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Cisco alerts users to password-spraying attacks targeting VPN services

 An abstract of data moving in a tunnel.
An abstract of data moving in a tunnel.

Networking giant Cisco has warned its users of an ongoing attack against its business VPN services.

In a security advisory, Cisco said it had been notified of an ongoing password-spraying attack against different third-party VPN concentrators.

In this instance, it was Remote Access VPN (RAVPN) services configured on Cisco Secure Firewall that were affected.

Russian attackers

“Depending on your environment, the attacks can cause accounts to be locked, resulting in Denial of Service (DoS)-like conditions,” Cisco explained, saying that the activity appears to be a reconnaissance effort. The threat actors were not named.

Password spraying is a type of attack in which the threat actor tries the same password with multiple accounts, until one combination works.

Listing its set of defenses and mitigations, Cisco recommended enabling logging to a remote syslog server for improved correlation and auditing of network and security incidents across various network devices; securing default remote access VPN profiles by pointing unused default connection profiles to sinkhole AAA servers; leveraging TCP shun to manually bloc dangerous IP addresses, configuring control-place ACLs to block unauthorized public IP addresses from running VPN sessions; and using certificate-based authentication for RAVPN.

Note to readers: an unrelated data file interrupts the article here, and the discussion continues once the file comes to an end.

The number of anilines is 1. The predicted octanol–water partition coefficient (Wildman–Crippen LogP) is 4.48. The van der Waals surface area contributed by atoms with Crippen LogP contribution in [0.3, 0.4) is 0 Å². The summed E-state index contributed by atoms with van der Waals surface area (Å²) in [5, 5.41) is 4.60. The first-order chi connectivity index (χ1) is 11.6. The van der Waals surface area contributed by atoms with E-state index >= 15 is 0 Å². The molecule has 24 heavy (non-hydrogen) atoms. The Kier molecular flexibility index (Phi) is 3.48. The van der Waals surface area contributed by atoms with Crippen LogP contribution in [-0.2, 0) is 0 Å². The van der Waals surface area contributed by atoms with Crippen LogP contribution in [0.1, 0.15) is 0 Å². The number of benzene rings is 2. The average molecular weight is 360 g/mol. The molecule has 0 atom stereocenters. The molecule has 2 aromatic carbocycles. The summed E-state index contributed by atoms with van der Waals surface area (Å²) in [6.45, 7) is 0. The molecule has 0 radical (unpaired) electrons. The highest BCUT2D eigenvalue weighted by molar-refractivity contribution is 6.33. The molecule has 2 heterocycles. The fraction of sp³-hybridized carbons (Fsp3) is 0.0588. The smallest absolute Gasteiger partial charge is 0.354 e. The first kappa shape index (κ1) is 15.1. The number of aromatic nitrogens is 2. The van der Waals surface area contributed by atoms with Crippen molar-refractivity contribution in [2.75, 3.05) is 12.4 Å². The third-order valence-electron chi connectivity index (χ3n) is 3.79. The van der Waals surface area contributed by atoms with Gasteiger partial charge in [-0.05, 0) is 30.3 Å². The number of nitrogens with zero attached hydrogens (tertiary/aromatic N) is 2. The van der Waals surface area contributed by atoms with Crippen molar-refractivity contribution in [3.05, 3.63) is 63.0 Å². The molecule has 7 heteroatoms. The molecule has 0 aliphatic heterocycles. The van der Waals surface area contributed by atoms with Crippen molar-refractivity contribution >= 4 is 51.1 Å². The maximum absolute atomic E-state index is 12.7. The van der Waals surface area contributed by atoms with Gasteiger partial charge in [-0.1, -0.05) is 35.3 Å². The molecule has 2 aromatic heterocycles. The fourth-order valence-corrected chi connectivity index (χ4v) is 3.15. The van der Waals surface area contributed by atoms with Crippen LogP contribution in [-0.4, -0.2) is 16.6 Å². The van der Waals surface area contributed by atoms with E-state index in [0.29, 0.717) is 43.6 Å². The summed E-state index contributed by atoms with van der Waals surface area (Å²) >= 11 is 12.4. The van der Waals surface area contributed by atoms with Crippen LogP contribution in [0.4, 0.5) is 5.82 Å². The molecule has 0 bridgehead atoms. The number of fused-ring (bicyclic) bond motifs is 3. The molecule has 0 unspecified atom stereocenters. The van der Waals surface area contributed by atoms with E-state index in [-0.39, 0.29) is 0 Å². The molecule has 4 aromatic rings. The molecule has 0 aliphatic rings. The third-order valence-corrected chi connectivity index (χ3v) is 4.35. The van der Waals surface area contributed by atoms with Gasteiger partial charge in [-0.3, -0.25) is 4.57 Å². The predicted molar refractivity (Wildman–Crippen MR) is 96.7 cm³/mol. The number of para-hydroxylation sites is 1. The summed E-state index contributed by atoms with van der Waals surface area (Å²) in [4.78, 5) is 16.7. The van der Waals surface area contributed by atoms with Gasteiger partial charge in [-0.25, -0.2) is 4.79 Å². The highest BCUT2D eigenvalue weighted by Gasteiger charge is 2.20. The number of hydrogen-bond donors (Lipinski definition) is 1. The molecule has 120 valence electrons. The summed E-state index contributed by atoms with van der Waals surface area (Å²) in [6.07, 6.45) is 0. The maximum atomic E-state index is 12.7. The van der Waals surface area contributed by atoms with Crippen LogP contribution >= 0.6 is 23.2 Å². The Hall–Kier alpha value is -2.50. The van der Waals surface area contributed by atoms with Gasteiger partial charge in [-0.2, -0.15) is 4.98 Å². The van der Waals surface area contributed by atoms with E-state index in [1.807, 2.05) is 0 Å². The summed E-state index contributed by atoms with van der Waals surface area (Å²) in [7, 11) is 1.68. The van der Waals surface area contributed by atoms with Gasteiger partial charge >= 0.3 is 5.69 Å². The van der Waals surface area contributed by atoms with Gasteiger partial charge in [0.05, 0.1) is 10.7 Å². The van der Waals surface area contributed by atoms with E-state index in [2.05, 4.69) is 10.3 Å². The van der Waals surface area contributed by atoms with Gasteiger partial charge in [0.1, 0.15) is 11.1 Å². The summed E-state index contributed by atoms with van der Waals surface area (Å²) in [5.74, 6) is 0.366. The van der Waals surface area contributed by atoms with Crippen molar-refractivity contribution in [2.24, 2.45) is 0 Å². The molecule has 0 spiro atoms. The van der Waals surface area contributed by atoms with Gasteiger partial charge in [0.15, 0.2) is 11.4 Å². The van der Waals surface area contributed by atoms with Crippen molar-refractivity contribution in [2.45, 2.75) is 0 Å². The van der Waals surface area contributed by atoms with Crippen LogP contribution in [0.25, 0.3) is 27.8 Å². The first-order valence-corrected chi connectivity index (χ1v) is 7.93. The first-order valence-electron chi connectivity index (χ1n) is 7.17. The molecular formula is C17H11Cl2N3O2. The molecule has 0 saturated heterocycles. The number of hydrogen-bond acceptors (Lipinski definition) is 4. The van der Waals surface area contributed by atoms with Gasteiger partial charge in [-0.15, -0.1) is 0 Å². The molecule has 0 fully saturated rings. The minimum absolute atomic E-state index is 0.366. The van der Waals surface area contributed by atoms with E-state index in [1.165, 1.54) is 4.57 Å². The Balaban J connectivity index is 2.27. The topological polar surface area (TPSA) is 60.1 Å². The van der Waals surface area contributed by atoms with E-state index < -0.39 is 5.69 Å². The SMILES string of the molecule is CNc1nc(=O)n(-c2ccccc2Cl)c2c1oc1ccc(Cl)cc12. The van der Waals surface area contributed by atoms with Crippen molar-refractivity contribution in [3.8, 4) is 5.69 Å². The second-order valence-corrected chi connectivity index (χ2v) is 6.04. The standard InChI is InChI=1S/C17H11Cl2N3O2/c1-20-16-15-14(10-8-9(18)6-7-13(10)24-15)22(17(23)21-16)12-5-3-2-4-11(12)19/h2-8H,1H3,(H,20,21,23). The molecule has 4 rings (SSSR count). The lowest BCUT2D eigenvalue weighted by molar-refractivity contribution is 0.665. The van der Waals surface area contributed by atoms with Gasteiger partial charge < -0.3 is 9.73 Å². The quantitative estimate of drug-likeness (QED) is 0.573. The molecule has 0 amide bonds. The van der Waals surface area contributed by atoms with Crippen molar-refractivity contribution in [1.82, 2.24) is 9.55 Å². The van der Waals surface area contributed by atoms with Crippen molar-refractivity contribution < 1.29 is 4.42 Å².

Security researcher Aaron Martin claims the attack was likely the work of an undocumented malware botnet named Brutus.

He made the connection after observing the malware’s targeting scope and attack patterns, it was said. In his analysis of the botnet, Martin said it counts some 20,000 IP addresses worldwide. At first, the attacks targeted SSLVPN appliances from Fortinet, Palo Alto, SonicWall, and Cisco, but have since evolved to include web apps using Active Directory for authentication, too.

To avoid raising any flags, Brutus rotates its IPs every six attempts.

Although inconclusive, some evidence points to Brutus being the work of APT29, an infamous Russian state-sponsored threat actor.

Via BleepingComputer

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